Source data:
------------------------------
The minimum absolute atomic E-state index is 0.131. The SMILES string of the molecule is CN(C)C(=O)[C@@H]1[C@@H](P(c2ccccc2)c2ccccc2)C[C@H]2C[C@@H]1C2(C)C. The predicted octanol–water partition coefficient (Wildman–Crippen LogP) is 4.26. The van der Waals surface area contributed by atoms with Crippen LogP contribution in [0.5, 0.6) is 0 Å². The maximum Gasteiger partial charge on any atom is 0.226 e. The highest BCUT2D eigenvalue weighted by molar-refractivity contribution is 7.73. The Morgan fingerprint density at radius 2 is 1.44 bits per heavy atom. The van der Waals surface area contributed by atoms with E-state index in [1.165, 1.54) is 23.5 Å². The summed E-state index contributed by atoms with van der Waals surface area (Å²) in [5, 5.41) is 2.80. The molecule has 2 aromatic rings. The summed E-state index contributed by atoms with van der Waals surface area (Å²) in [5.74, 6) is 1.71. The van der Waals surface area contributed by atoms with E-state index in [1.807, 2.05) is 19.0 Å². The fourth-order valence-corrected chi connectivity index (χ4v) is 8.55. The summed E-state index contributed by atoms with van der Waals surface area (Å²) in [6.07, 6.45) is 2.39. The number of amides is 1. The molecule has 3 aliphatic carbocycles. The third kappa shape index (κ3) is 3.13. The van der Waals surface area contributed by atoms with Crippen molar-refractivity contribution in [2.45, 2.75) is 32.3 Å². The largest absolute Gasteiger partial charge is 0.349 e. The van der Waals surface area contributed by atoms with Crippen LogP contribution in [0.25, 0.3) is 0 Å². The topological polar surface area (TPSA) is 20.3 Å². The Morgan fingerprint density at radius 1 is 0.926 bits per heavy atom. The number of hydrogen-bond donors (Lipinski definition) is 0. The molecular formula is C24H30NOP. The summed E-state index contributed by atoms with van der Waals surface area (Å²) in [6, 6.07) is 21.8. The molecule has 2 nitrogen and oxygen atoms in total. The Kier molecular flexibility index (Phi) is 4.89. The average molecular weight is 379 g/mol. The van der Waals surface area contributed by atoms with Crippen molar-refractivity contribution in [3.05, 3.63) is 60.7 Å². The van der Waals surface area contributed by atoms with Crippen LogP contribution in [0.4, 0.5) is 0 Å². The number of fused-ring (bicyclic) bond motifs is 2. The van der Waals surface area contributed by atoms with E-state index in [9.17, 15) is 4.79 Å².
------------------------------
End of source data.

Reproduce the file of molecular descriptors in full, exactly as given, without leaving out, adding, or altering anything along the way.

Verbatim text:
The minimum absolute atomic E-state index is 0.131. The SMILES string of the molecule is CN(C)C(=O)[C@@H]1[C@@H](P(c2ccccc2)c2ccccc2)C[C@H]2C[C@@H]1C2(C)C. The predicted octanol–water partition coefficient (Wildman–Crippen LogP) is 4.26. The van der Waals surface area contributed by atoms with Crippen LogP contribution in [0.5, 0.6) is 0 Å². The maximum Gasteiger partial charge on any atom is 0.226 e. The highest BCUT2D eigenvalue weighted by molar-refractivity contribution is 7.73. The Morgan fingerprint density at radius 2 is 1.44 bits per heavy atom. The van der Waals surface area contributed by atoms with E-state index in [1.165, 1.54) is 23.5 Å². The summed E-state index contributed by atoms with van der Waals surface area (Å²) in [5, 5.41) is 2.80. The molecule has 2 aromatic rings. The summed E-state index contributed by atoms with van der Waals surface area (Å²) in [5.74, 6) is 1.71. The van der Waals surface area contributed by atoms with E-state index in [1.807, 2.05) is 19.0 Å². The fourth-order valence-corrected chi connectivity index (χ4v) is 8.55. The summed E-state index contributed by atoms with van der Waals surface area (Å²) in [6.07, 6.45) is 2.39. The number of amides is 1. The molecule has 3 aliphatic carbocycles. The third kappa shape index (κ3) is 3.13. The van der Waals surface area contributed by atoms with Crippen molar-refractivity contribution in [2.45, 2.75) is 32.3 Å². The largest absolute Gasteiger partial charge is 0.349 e. The van der Waals surface area contributed by atoms with Crippen LogP contribution in [0.25, 0.3) is 0 Å². The topological polar surface area (TPSA) is 20.3 Å². The Morgan fingerprint density at radius 1 is 0.926 bits per heavy atom. The number of hydrogen-bond donors (Lipinski definition) is 0. The molecular formula is C24H30NOP. The summed E-state index contributed by atoms with van der Waals surface area (Å²) in [6, 6.07) is 21.8. The molecule has 2 nitrogen and oxygen atoms in total. The Kier molecular flexibility index (Phi) is 4.89. The average molecular weight is 379 g/mol. The van der Waals surface area contributed by atoms with Crippen molar-refractivity contribution in [3.05, 3.63) is 60.7 Å². The van der Waals surface area contributed by atoms with Crippen LogP contribution in [0.4, 0.5) is 0 Å². The number of fused-ring (bicyclic) bond motifs is 2. The van der Waals surface area contributed by atoms with E-state index in [9.17, 15) is 4.79 Å².